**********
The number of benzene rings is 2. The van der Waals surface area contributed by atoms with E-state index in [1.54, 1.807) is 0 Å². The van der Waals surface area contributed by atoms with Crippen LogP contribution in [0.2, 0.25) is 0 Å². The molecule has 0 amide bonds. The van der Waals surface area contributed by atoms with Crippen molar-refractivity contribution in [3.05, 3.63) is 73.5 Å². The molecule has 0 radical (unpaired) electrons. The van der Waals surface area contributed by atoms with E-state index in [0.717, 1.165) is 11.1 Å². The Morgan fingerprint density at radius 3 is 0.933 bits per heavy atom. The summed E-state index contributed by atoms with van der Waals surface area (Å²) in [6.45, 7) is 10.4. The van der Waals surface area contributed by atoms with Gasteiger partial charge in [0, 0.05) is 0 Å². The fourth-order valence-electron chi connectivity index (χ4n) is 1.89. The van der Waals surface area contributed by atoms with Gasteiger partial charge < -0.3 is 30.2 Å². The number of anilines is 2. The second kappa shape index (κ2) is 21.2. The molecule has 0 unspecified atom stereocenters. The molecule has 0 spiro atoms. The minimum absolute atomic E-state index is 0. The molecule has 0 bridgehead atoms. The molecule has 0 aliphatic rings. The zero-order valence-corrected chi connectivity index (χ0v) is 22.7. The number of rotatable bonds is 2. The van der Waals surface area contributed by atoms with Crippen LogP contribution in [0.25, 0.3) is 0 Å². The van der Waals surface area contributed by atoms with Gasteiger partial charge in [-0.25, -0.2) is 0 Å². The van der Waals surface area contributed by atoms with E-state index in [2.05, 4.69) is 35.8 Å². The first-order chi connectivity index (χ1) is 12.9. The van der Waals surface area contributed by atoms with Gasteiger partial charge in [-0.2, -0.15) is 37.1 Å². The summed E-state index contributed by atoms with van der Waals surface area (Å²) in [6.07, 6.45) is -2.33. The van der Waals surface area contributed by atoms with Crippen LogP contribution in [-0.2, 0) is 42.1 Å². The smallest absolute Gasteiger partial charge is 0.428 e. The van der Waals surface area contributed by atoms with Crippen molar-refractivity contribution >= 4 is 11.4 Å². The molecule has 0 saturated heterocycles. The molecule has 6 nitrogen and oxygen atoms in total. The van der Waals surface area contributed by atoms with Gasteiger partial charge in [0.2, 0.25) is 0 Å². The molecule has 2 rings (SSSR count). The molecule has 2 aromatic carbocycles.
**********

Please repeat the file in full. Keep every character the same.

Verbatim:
The number of benzene rings is 2. The van der Waals surface area contributed by atoms with E-state index in [1.54, 1.807) is 0 Å². The van der Waals surface area contributed by atoms with Crippen LogP contribution in [0.2, 0.25) is 0 Å². The molecule has 0 amide bonds. The van der Waals surface area contributed by atoms with Crippen molar-refractivity contribution in [3.05, 3.63) is 73.5 Å². The molecule has 0 radical (unpaired) electrons. The van der Waals surface area contributed by atoms with E-state index in [0.717, 1.165) is 11.1 Å². The Morgan fingerprint density at radius 3 is 0.933 bits per heavy atom. The summed E-state index contributed by atoms with van der Waals surface area (Å²) in [6.45, 7) is 10.4. The van der Waals surface area contributed by atoms with Gasteiger partial charge in [0, 0.05) is 0 Å². The fourth-order valence-electron chi connectivity index (χ4n) is 1.89. The van der Waals surface area contributed by atoms with Gasteiger partial charge < -0.3 is 30.2 Å². The number of anilines is 2. The second kappa shape index (κ2) is 21.2. The molecule has 0 unspecified atom stereocenters. The molecule has 0 spiro atoms. The minimum absolute atomic E-state index is 0. The molecule has 0 bridgehead atoms. The molecule has 0 aliphatic rings. The zero-order valence-corrected chi connectivity index (χ0v) is 22.7. The number of rotatable bonds is 2. The van der Waals surface area contributed by atoms with Crippen LogP contribution in [0.25, 0.3) is 0 Å². The van der Waals surface area contributed by atoms with Gasteiger partial charge in [-0.25, -0.2) is 0 Å². The van der Waals surface area contributed by atoms with E-state index in [2.05, 4.69) is 35.8 Å². The first-order chi connectivity index (χ1) is 12.9. The van der Waals surface area contributed by atoms with Gasteiger partial charge in [-0.2, -0.15) is 37.1 Å². The summed E-state index contributed by atoms with van der Waals surface area (Å²) in [6.07, 6.45) is -2.33. The van der Waals surface area contributed by atoms with Crippen LogP contribution in [-0.2, 0) is 42.1 Å². The smallest absolute Gasteiger partial charge is 0.428 e. The van der Waals surface area contributed by atoms with Crippen molar-refractivity contribution >= 4 is 11.4 Å². The molecule has 0 saturated heterocycles. The molecule has 6 nitrogen and oxygen atoms in total. The van der Waals surface area contributed by atoms with Gasteiger partial charge in [0.2, 0.25) is 0 Å². The molecule has 2 rings (SSSR count). The molecule has 2 aromatic carbocycles.